I found this expression at the COBUILD Advanced Leraner's Dictionary which for the most part is a British English dictionary, and I wonder whether it is commonly used by English speakers all around ...
0
votes
1answer
35 views

Does “trap” make sense in this context?

The non native speaker does not want to fall into the trap of using a foreign strange word. Does the word trap in the above sentence make sense in context?
1
vote
2answers
186 views

What does “I Know This Much Is True” mean?

There is a novel titled "I Know This Much Is True", and I find the title puzzling. I know this much is true. At first, I parsed it as I know this much it's true. where this much shows ...
0
votes
1answer
36 views

Is the phrase “Mary is a friend in need” confusing?

This is quite confusing. In the dictionary, they say a friend in need: someone who helps you when you need it Say, Tom was broke and he needed help and some financial support. Mary helped him while ...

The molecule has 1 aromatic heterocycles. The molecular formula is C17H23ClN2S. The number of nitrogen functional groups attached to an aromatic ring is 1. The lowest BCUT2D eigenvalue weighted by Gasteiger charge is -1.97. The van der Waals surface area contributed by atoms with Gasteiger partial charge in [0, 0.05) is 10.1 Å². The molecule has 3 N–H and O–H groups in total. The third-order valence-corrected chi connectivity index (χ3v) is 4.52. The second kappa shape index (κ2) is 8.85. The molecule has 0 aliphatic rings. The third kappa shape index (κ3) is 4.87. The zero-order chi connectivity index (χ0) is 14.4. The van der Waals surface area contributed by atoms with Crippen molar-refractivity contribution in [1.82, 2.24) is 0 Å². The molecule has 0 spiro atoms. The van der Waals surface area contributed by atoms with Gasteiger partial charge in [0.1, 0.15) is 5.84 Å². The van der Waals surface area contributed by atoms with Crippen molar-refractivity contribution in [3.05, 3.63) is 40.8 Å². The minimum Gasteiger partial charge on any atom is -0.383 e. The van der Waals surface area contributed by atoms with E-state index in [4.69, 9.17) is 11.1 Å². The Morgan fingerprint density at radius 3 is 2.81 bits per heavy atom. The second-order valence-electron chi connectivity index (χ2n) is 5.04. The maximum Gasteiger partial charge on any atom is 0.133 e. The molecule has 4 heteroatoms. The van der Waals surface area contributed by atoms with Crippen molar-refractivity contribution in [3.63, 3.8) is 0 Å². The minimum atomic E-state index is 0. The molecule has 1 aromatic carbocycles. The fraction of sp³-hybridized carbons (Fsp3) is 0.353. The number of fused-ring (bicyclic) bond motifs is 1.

1
vote
3answers
37 views

Meaning of: Walk round with (or walk around with)

Is walk round with an idiom? So we walk round with this fear that the other person isn’t going to be interested in talking to us The text is from BBC 6 minute English. It might be a typo and be Walk ...
3
votes
2answers
36 views

What does “It's all in where you are standing” mean?

I was reading the novel A Song of Ice and Fire and this phrase came up twice and I don't get what it means at all. “Winterfell’s not in the south,” Jon objected. “Yes it is. Everything below the Wall’...
1
vote
1answer
40 views

what does “ We have to flip the leadership playbook.” mean?

We have to flip the leadership playbook. ( From TED) What does this mean? To learn from the metaphorical playbook or to upend it?

1
2 3 4 5
34